Tuesday, April 3, 2007

I am reading...

I am currently three-quarters of the way through Elizabeth Gilbert's new book, "Eat, Pray, Love: One Woman's Search for Everything Across Italy, India and Indonesia". It is an autobiographical novel, and nothing short of spectacular. It is the story one woman's journey out of despair and confusion, and her quest for spiritual enlightenment and understanding.

Here is a passage that really spoke to me... In it, Liz is at an ashram in India, trying to "lose some of her life's baggage", so to speak. Interestingly, one of the most spiritual and influential people she meets during her time in India is a lanky, irreverent older man from Texas, Richard. He nicknames her "Groceries", because of the heavy emotional load she constantly carries around with her. This conversation that Liz and Richard have marks a monumental turning point in her journey towards spiritual self-understanding:

There is so much about my fate that I canot control, but other things do fall under my jurisdiction. There are certain lottery tickets I can buy, thereby increasing my odds of finding contentment. I can decide how I spend my time, whom I interact with, whom I share my body and life and money and energy with. I can select what I eat and read and study. I can choose how I'm going to regard unfortunate circumstances in my life-- whether I will see them as curses or opportunities (and on the occasions when I can't rise to the most optimistic viewpoint, because I'm feeling too damn sorry for myself, I can choose to keep trying to change my outlook). I can choose my words and the tone of voice in which I speak to others. And most of all, I can choose my thoughts.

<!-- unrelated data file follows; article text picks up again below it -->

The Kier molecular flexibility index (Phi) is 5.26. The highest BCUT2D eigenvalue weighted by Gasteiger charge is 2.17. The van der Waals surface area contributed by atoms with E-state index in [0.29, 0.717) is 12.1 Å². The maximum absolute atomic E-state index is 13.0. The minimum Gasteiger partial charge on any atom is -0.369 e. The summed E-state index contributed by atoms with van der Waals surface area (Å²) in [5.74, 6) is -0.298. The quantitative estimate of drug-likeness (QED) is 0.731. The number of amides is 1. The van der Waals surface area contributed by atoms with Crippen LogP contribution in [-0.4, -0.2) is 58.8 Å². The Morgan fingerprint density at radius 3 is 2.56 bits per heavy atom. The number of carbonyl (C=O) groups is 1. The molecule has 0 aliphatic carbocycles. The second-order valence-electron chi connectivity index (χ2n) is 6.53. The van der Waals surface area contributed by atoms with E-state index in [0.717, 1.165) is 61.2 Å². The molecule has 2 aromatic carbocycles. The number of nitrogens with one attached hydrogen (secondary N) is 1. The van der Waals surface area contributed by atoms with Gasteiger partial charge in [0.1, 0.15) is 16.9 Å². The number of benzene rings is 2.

This last concept is a radically new idea for me. Richard from Texas brought it to my attention recently, when I was complaining about my inability to stop brooding. He said, "Groceries, you need to learn how to select your thoughts just the same way you select what clothes you're gonna wear every day. This is a power you can cultivate. If you want to control things in your life so bad, work on the mind. That's the only thing you should be trying to control. Drop everything else but that. Because if you can't learn to master your thinking, you're in deep trouble forever."

This is an amazing book. I have never been a "self-help manual" fan. I don't have the patience to read them, quite frankly. But I know that the story of Elizabeth Gilbert's experiences and realizations is going to affect me for a long time to come, and hopefully I'll grow a little more self-aware as a result.

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